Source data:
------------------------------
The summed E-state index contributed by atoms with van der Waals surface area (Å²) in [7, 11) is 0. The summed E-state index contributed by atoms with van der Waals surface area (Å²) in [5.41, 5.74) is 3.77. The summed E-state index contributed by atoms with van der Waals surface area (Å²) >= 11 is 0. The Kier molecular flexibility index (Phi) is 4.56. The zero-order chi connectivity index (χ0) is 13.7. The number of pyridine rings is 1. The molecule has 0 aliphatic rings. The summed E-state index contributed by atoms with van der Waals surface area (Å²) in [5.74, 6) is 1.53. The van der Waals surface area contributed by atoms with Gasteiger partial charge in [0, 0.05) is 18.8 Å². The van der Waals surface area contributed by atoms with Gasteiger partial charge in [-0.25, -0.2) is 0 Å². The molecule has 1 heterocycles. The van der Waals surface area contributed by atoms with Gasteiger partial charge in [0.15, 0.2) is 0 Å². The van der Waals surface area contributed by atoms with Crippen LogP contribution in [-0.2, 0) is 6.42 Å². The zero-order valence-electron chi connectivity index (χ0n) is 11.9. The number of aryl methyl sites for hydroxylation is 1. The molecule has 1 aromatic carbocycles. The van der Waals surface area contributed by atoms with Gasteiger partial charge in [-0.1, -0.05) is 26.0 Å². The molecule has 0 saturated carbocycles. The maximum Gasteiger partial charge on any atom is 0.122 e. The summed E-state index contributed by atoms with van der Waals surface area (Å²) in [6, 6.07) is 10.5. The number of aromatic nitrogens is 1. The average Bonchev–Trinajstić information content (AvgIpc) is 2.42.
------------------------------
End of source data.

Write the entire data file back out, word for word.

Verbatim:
The summed E-state index contributed by atoms with van der Waals surface area (Å²) in [7, 11) is 0. The summed E-state index contributed by atoms with van der Waals surface area (Å²) in [5.41, 5.74) is 3.77. The summed E-state index contributed by atoms with van der Waals surface area (Å²) >= 11 is 0. The Kier molecular flexibility index (Phi) is 4.56. The zero-order chi connectivity index (χ0) is 13.7. The number of pyridine rings is 1. The molecule has 0 aliphatic rings. The summed E-state index contributed by atoms with van der Waals surface area (Å²) in [5.74, 6) is 1.53. The van der Waals surface area contributed by atoms with Gasteiger partial charge in [0, 0.05) is 18.8 Å². The van der Waals surface area contributed by atoms with Gasteiger partial charge in [-0.25, -0.2) is 0 Å². The molecule has 1 heterocycles. The van der Waals surface area contributed by atoms with Gasteiger partial charge in [0.15, 0.2) is 0 Å². The van der Waals surface area contributed by atoms with Crippen LogP contribution in [-0.2, 0) is 6.42 Å². The zero-order valence-electron chi connectivity index (χ0n) is 11.9. The number of aryl methyl sites for hydroxylation is 1. The molecule has 1 aromatic carbocycles. The van der Waals surface area contributed by atoms with Gasteiger partial charge in [-0.1, -0.05) is 26.0 Å². The molecule has 0 saturated carbocycles. The maximum Gasteiger partial charge on any atom is 0.122 e. The summed E-state index contributed by atoms with van der Waals surface area (Å²) in [6, 6.07) is 10.5. The number of aromatic nitrogens is 1. The average Bonchev–Trinajstić information content (AvgIpc) is 2.42.